Vet bill

by Steven

I shared a vet with my ex boyfriend. I had a cat and he had a dog. We would occasionally go together for whatever animal needed something. The dog became ill and my ex and the vet entered into a payment agreement for a couple thousand dollars that the dog had needed to get better. We broke up but I still went to the vet. A year and a half later I'm getting my cat's regular shots and they deny me service due to the dog's unpaid bill. Being confused and embarassed I left. I get a call from a bill collector the next day. The vet is making the assumption that my ex and I had a domestic partnership and therefore I was co-owner of the dog and should pay the past due bill. I requested verfication of the bill and clearly stated that I had no legal partnership with my ex, regardless of what the vet assumed, nor would I have ever told them that. Is there anything else I should do in this situation? I've tried to get my ex to call the vet and verify that he was the only owner of the dog, but I don't think he will. I'm just shocked that just a month ago the cat had his rabies shot and not a thing was said about the dog or any unpaid bill but all of a sudden I'm in collections now.

Comments for Vet bill

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Nov 26, 2013
Vet bill

You have a couple options. Your first option is to request verification of the debt as you did. That may put an end to your problem if the information you receive confirms that yes, it was your ex, not you, who incurred the debt. BTW, it's always best to put your verification request in writing, to make a copy of your letter for your files, and to send the original via certified mail, with a return receipt requested. That way, you have proof that you made the request and that the collection agency received it in case there are problems down the road, like the collection agency ignores your verification request.

Your second option is to send the collection agency a letter stating that the debt is not yours and so you do not want to be contacted about it again. (Again, send the letter via certified mail with a return receipt requested after you've made a copy of the letter.)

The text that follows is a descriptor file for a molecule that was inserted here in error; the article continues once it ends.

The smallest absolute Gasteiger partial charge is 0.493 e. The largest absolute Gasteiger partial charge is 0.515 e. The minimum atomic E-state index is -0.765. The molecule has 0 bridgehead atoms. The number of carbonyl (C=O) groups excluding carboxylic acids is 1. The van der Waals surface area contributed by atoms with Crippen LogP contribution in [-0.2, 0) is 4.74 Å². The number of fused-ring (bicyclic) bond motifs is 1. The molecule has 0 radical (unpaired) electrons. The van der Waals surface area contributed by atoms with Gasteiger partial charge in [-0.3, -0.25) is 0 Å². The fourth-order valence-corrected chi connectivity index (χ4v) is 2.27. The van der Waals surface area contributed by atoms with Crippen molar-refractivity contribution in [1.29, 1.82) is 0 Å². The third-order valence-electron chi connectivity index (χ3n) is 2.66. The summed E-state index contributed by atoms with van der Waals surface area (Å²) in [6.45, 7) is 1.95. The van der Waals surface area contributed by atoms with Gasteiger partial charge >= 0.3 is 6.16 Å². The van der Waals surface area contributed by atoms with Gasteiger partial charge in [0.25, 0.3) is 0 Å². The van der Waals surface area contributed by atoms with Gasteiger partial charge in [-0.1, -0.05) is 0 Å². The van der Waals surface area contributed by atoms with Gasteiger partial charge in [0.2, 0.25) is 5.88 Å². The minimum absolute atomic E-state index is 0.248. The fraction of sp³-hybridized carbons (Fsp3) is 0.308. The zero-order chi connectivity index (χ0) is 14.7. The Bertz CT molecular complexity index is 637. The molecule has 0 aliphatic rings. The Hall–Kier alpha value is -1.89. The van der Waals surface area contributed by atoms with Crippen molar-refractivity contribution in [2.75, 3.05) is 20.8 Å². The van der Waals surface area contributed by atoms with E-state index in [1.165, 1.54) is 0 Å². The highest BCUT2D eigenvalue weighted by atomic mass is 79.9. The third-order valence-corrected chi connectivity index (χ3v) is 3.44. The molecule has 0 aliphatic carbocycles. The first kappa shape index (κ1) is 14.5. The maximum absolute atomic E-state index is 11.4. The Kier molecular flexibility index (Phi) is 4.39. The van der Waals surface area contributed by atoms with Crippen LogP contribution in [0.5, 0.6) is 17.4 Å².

If you send such a letter, the federal Fair Debt Collection Practices Act (FDCPA) says that the agency cannot contact you again after receiving the letter other than to confirm its receipt or to notify you of anything else it intends to do to collect the money from you, assuming it continues to believe that the debt is yours. For example, the collection agency might decide to sue you for the money. For these reasons, it's best to be 100% sure that you don't owe the money -- that you did not sign any paperwork with your former boyfriend stating that you agreed to be responsible for his unpaid vet bills, for example.

Another option is to talk to the vet's billing office to see if you can resolve your problem with it. If you do, make sure that the office agrees to contact the collection agency to tell them not to continue contacting you.

Your fourth option is to go here to schedule a FREE consultation with a consumer law attorney. The attorney can advise you further about your legal rights and suggest any other steps you might want to take. For example, the attorney may suggest that he/she write a letter to the debt collector explaining that you do not owe the debt and why. This assistance will not cost you a bundle of money.

Hope this information helps and that you are able to resolve your problem quickly. If you are, be sure to check your three national credit reports to make sure that the debt does not show up there as a collection account. If it does, you can try to get the collection agency to remove it, but otherwise, you will have to try to make that happen yourself by contacting each credit bureau.

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